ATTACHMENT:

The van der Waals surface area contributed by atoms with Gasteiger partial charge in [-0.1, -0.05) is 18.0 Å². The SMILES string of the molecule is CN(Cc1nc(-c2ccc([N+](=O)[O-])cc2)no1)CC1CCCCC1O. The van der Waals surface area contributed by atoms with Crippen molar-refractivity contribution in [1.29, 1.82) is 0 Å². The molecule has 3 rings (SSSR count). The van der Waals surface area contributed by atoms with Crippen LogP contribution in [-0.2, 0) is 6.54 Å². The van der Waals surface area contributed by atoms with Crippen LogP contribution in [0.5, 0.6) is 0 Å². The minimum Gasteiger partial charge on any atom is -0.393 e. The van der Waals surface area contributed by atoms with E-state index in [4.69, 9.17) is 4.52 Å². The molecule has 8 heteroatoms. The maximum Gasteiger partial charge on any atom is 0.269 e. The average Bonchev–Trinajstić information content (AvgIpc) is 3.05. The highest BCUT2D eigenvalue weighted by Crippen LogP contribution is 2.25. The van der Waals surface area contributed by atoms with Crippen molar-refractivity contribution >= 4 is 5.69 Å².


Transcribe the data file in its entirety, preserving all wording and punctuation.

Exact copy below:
The van der Waals surface area contributed by atoms with Gasteiger partial charge in [-0.1, -0.05) is 18.0 Å². The SMILES string of the molecule is CN(Cc1nc(-c2ccc([N+](=O)[O-])cc2)no1)CC1CCCCC1O. The van der Waals surface area contributed by atoms with Crippen molar-refractivity contribution in [1.29, 1.82) is 0 Å². The molecule has 3 rings (SSSR count). The van der Waals surface area contributed by atoms with Crippen LogP contribution in [-0.2, 0) is 6.54 Å². The van der Waals surface area contributed by atoms with Crippen LogP contribution in [0.5, 0.6) is 0 Å². The minimum Gasteiger partial charge on any atom is -0.393 e. The van der Waals surface area contributed by atoms with E-state index in [4.69, 9.17) is 4.52 Å². The molecule has 8 heteroatoms. The maximum Gasteiger partial charge on any atom is 0.269 e. The average Bonchev–Trinajstić information content (AvgIpc) is 3.05. The highest BCUT2D eigenvalue weighted by Crippen LogP contribution is 2.25. The van der Waals surface area contributed by atoms with Crippen molar-refractivity contribution >= 4 is 5.69 Å².